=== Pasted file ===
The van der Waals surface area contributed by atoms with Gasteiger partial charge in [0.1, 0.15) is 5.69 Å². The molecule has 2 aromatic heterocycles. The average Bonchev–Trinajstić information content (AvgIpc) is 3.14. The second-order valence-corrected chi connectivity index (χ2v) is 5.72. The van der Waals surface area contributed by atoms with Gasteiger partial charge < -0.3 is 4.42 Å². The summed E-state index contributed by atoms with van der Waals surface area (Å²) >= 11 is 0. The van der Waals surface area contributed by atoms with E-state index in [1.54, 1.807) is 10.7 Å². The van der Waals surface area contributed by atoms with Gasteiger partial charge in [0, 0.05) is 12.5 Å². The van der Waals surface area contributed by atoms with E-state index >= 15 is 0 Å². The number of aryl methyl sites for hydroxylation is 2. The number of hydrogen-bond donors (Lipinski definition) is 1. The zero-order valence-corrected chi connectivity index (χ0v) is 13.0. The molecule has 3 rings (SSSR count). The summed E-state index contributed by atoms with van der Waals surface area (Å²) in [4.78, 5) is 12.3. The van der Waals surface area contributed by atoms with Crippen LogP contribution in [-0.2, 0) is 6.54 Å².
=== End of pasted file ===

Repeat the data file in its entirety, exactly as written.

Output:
The van der Waals surface area contributed by atoms with Gasteiger partial charge in [0.1, 0.15) is 5.69 Å². The molecule has 2 aromatic heterocycles. The average Bonchev–Trinajstić information content (AvgIpc) is 3.14. The second-order valence-corrected chi connectivity index (χ2v) is 5.72. The van der Waals surface area contributed by atoms with Gasteiger partial charge < -0.3 is 4.42 Å². The summed E-state index contributed by atoms with van der Waals surface area (Å²) >= 11 is 0. The van der Waals surface area contributed by atoms with E-state index in [1.54, 1.807) is 10.7 Å². The van der Waals surface area contributed by atoms with Gasteiger partial charge in [0, 0.05) is 12.5 Å². The van der Waals surface area contributed by atoms with E-state index >= 15 is 0 Å². The number of aryl methyl sites for hydroxylation is 2. The number of hydrogen-bond donors (Lipinski definition) is 1. The zero-order valence-corrected chi connectivity index (χ0v) is 13.0. The molecule has 3 rings (SSSR count). The summed E-state index contributed by atoms with van der Waals surface area (Å²) in [4.78, 5) is 12.3. The van der Waals surface area contributed by atoms with Crippen LogP contribution in [-0.2, 0) is 6.54 Å².